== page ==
Maeve had disappeared into the long, low building with the high, angled roof. Dooley could tell she was nervous about making new friends. He had licked her on the side of her face to get her going. Sending the kid off to a new school every single year was a job that had always, coincidentally, fallen on him. He did not really mind at all.
In front of the school was a most unusual sign painted on a large wood square, posted between two unpainted wooden poles. Dooley had slowly read it aloud to himself several times before he we sure he had gotten the words right. He wasn’t used to seeing them together like that, and he had been spending the past while laying in the dusty shade, trying to make sense of them.
The Elder Falls
Multi-Generational School of
Community Architecture & Engagement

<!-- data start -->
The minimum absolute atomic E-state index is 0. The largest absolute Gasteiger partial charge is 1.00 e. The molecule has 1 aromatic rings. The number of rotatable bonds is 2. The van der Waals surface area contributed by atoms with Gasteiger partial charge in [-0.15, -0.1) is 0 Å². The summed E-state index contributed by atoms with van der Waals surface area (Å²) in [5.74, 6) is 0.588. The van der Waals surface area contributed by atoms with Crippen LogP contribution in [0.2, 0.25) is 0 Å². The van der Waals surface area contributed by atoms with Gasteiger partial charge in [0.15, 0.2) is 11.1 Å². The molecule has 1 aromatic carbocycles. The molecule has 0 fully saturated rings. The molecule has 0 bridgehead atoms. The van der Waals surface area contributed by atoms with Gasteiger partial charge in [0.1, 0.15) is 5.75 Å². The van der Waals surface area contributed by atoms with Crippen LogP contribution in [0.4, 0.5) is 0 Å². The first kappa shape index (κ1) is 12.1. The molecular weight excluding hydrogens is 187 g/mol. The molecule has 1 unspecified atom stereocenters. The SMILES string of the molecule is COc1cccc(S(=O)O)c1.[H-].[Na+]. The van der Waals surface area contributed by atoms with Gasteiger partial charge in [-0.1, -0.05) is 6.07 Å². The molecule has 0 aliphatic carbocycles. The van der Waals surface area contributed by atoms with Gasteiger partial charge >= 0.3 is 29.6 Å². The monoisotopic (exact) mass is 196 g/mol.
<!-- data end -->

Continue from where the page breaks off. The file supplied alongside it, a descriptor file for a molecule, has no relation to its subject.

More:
He he had already guessed the place they were now in was probably called The Elder Falls. The word School was well-known to him, so he knew he had delivered Maeve to the correct place. Plus, he could hear and smell the teachers and students inside, making teacher and student noises.
Most of the remaining words were vaguely familiar to him and made him think it was perhaps a gardening school or maybe a science school. Dooley associated the word science to rocket ships and medicine, and although the sign did not have the word science in it, he still hoped that maybe Maeve had finally found a school that could keep up with her curious mind, with or without rocketry.
The word Architecture was completely new to him. It was this one he kept looking at. Passerby reasonably assumed he was dutifully waiting for his owner inside, which was partially true, though Maevis was his human daughter, not his owner. Some humans might have told him that they felt there was not much difference between the two. To Dooley, they were as different as night and day.